Showing posts with label Liechtenstein. Show all posts
Showing posts with label Liechtenstein. Show all posts

Sunday, December 23, 2012

The Catholic Church is Losing its Status as National Church in Liechtenstein

Vaduz (  The separation of Church and State in the Principality of Liechtenstein has taken another step.  In the Parliament of Vaduz 19 of the 25 representatives voted for the new law on religious association, as the Swiss media reported on Friday.

The law is the central element of the new organization of the relationship between State and Church.  Additionally there are constitutional revisions with the Catholic Church losing its special position as the National Church, as well as the concordat with the Holy See.

The Constitutional alteration will be put in effect in 2013 before the newly elected parliament.  Passing a fundamental law requires two further proceedings as well as pass with a two thirds majority.

In the new law regarding the recognition of religious societies, the Evangelical Church and the Evangelical Lutheran Church will be included. Over 75 percent of the 36,000 inhabitants are Catholic;  50 years ago it was still 90 percent.

The Archdiocese of Vaduz, which includes the entire territory of the small country, was established in 1997 by the Vatican.  A law from 1870 served as a legal precedent.

In the second reading the Parliament decided to establish the religious declaration at 14 years of age; in Switzerland it is set at 16.  It was additionally decided to restrict obligatory religious instruction in school to the primary school.

The recognized national religious communities will be financed by a mandated tax.  Those obligated to pay the tax can determine to which community his portion of tax will flow.

The government of Liechtenstein has stated that the prescribed religious communities shall receive 2 percent of the wealth and tax income of the nation and the community.  This corresponds roughly to less than three million euros per year.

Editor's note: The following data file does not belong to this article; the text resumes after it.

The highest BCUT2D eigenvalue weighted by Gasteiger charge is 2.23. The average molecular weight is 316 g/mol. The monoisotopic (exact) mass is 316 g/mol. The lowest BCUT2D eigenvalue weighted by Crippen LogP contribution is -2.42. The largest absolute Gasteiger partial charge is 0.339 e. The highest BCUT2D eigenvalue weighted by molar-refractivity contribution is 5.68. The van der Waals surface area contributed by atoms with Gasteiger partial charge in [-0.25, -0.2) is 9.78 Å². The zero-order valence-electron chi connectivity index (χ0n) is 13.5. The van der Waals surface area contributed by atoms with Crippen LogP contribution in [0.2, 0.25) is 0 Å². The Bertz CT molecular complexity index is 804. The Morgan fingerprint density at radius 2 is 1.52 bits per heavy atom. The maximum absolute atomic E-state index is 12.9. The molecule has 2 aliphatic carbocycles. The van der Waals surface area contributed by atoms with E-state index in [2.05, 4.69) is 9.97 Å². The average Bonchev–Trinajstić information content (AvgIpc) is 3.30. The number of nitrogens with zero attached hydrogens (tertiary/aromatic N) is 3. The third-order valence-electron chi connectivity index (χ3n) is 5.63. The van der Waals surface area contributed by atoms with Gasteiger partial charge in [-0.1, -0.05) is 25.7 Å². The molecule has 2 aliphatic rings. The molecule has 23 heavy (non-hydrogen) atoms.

The Concordat as applied to the property rights will be divided at the community level.  The Principality and the Vatican have already united on the level of negotiations.  Originally the signing of the agreement was planned for 12 December.  For "reasons of a deadline" they will probably not take place till the beginning of January 2013, it is said.

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Sunday, September 18, 2011

Liechtenstein Votes Against Proposed Abortion Law

Bern ( In Liechtenstein abortion remains illegal even for the future. At a popular vote on Sunday about 52 percent of the 36,000 citizens voted against the legalization of pregnancy termination, 47.7 percent voted to allow abortion within the first twelve weeks.

In Liechtenstein, abortion is illegal is punishable with up to a year of confinement, if it is undertaken abroad.

Archprince Alois von Liechtenstein had shown himself to be explicitly against the initiative and promised to cast his veto and refused to sign it into law. The reason for his opposition lay in that the proposed form did not merely address fetuses in the first twelve weeks, but could allow for it in cases of handicapped children all the way up to the point of birth.

Even the goevrnment and parliament of Liechtenstein had spoken out against the text of the poll.

Various political parties proposed a further challenge in the text in the event that it were rewritten. Abortion is still punishable in any case, even if only, it is undertaken by Lietchtenstein.

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Thursday, August 18, 2011

The Prince of Liechtenstein Will Block Proposed Abortion Law

Prince Alois von Liechstenstein will reject the law for abortion in the first trimester himself, in case it is adopted by popular vote.

Vaduz ( Prince Alois von Liechtenstein will reject the law for abortion in the first trimester himself, in case it is adopted by popular vote. The Prince made this clear as part of his role as Liechtenstein's head of state in a speech at for the national holiday. The present bill under proposal will not come into effect. The proposed law foresees an allowance for early abortion in the first twelve weeks of pregnancy, and abortion may be allowed up to the moment of birth in cases where a fetus is handicapped. At present abortion is illegal in the Principality of Liechtenstein where about fifty female citizens of Liechtenstein have abortions abroad every year illegally.

The Liechtenstein National Assembly had defeated the controversial proposal at the end of June, while the plebiscite will follow in September. One of the grounds for the rejection of the bill is that it must be presented to the Prince first who has reservations which are in his words that "it is problematic that the proposal aims to abort children with disabilities". The Prince said: "Till now we were very proud to support children with disabilities in our country."

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